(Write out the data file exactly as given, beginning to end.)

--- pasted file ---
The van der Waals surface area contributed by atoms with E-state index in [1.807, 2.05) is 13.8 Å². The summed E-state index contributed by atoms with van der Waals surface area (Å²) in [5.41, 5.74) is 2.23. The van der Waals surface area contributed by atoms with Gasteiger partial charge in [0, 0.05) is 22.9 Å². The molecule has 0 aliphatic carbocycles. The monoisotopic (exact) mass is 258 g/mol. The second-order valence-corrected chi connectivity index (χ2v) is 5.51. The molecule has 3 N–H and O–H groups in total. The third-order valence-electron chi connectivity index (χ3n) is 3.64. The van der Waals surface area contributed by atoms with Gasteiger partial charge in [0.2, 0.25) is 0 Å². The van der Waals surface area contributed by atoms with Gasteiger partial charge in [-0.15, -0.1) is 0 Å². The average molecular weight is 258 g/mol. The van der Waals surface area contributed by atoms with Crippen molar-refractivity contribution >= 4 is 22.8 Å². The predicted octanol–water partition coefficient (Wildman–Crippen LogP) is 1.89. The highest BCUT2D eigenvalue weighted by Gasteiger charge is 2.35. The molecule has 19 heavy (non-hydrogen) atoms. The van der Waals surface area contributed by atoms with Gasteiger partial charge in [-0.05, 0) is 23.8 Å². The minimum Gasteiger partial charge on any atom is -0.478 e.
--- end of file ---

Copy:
The van der Waals surface area contributed by atoms with E-state index in [1.807, 2.05) is 13.8 Å². The summed E-state index contributed by atoms with van der Waals surface area (Å²) in [5.41, 5.74) is 2.23. The van der Waals surface area contributed by atoms with Gasteiger partial charge in [0, 0.05) is 22.9 Å². The molecule has 0 aliphatic carbocycles. The monoisotopic (exact) mass is 258 g/mol. The second-order valence-corrected chi connectivity index (χ2v) is 5.51. The molecule has 3 N–H and O–H groups in total. The third-order valence-electron chi connectivity index (χ3n) is 3.64. The van der Waals surface area contributed by atoms with Gasteiger partial charge in [0.2, 0.25) is 0 Å². The van der Waals surface area contributed by atoms with Gasteiger partial charge in [-0.15, -0.1) is 0 Å². The average molecular weight is 258 g/mol. The van der Waals surface area contributed by atoms with Crippen molar-refractivity contribution >= 4 is 22.8 Å². The predicted octanol–water partition coefficient (Wildman–Crippen LogP) is 1.89. The highest BCUT2D eigenvalue weighted by Gasteiger charge is 2.35. The molecule has 19 heavy (non-hydrogen) atoms. The van der Waals surface area contributed by atoms with Gasteiger partial charge in [-0.05, 0) is 23.8 Å². The minimum Gasteiger partial charge on any atom is -0.478 e.